But she was special to me because she was such a committed personality. Intractable in her beliefs, always exhibiting outward strength in times of great despair, unwavering in her devotion and loyalty to family and all that that meant and obligated one to. She was the perfect, textbook Welsh woman. Her support of me was enormous. She took great pride in my achievements, especially when I received my degree. And she could be quite uniquely ingenious in her magpie hunts around Swansea, once turning up a vintage issue of Poetry Wales she discovered in some car boot sale or other, just as I was starting to write my own poetry. ‘It’s perfect,’ I told her. And it was. But not every discovery was quite so successful. The whole family found themselves regularly gifted with eccentric objects, most pretty useless – and she converted her living room, after my grandfather’s passing, into a cave of bizarre delights. ‘It’s like santa’s bloody grotto in here,’ my brother once dryly observed. She laughed. She was impossible to offend and unconcerned with conformity.

There was no one quite like her. It’s such a sad thing to lose someone who knew you and loved you your whole life. It’s almost like a part of who you were then has been taken with them.

But here she is as a young girl, in a photo weathered through the time travel. She was remarkably pretty. And her good looks lasted her entire life. She was always very pleased about that. She was incredibly and amusingly vain. Perhaps her only flaw. Along with her bingo habit. And we loved her for it, and for everything.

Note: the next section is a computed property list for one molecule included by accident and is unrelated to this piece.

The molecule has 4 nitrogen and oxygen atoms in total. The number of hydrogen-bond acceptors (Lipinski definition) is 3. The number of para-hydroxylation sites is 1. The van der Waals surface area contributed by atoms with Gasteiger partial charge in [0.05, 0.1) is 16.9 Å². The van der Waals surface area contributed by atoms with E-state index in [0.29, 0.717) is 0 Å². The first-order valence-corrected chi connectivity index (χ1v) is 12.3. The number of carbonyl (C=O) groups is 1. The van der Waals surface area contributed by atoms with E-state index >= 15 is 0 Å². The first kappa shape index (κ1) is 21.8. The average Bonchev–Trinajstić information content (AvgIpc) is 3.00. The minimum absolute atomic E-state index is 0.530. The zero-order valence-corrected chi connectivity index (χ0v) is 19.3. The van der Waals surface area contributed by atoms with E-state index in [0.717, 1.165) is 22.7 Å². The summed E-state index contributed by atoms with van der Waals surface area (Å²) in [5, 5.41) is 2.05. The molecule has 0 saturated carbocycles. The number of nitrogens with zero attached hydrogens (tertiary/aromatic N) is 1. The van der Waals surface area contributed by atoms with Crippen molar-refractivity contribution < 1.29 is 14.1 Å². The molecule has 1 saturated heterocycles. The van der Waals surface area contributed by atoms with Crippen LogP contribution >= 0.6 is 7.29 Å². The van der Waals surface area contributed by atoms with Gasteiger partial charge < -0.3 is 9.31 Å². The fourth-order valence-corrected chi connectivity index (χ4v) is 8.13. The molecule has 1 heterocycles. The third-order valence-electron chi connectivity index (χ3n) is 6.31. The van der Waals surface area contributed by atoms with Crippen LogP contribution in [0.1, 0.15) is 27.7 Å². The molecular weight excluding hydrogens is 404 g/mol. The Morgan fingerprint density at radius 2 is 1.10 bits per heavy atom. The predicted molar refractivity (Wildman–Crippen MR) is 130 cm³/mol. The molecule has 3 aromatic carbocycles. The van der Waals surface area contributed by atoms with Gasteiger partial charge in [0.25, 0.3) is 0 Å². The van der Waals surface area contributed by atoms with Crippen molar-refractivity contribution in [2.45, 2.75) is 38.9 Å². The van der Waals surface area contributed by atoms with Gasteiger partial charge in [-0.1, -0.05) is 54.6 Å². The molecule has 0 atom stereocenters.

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Filed under family, the past, wales

Today

Back from Spain, where there was gloriously nothing to do – except to swim in the Med, read, let Sangria warmly rise to the head in a lovely tapas bar and play cards on the terrace. All this while the waves rushed and retreated. I think I am coming to understand the true purpose of holidays more and more as time passes.

So, safely returned, if somewhat depressed.

And then, at about 4am on Sunday morning: sirens. Around the corner from us, the local boyz were tearing up the neighbourhood. Some even apparently brought along shopping trolleys, clearly wedded to Baden-Powell’s dictum: Be Prepared! Chief in their sights: JD Sports and our local, remarkably enlightened HMV, which does a good line in more specialist fayre (I once even discovered not one but two copies of the Director’s Cut of Reds) and has a wonderful staff straight out of Kevin Smith central casting (and I mean that in the best sense). The boyz apparently went for the trainers first and the XBoxes second. That makes sense. They also managed to cover most of the high road in coat hangers and mannequins from H&M and further attenuate the fortunes of local independent shopkeepers on their way home. Your intrepid reporter, it must be said, did not get out of bed as witness, but, instead, refreshed on Twitter from safely under the duvet. The future of all news reporting. The next morning, I awoke with the strangest dream fresh in the mind: it was 1980-something and I was in love with Mickey Rourke and the country was in tur–… Well, there’s no place like home. And sometimes, home is, indeed, so sad.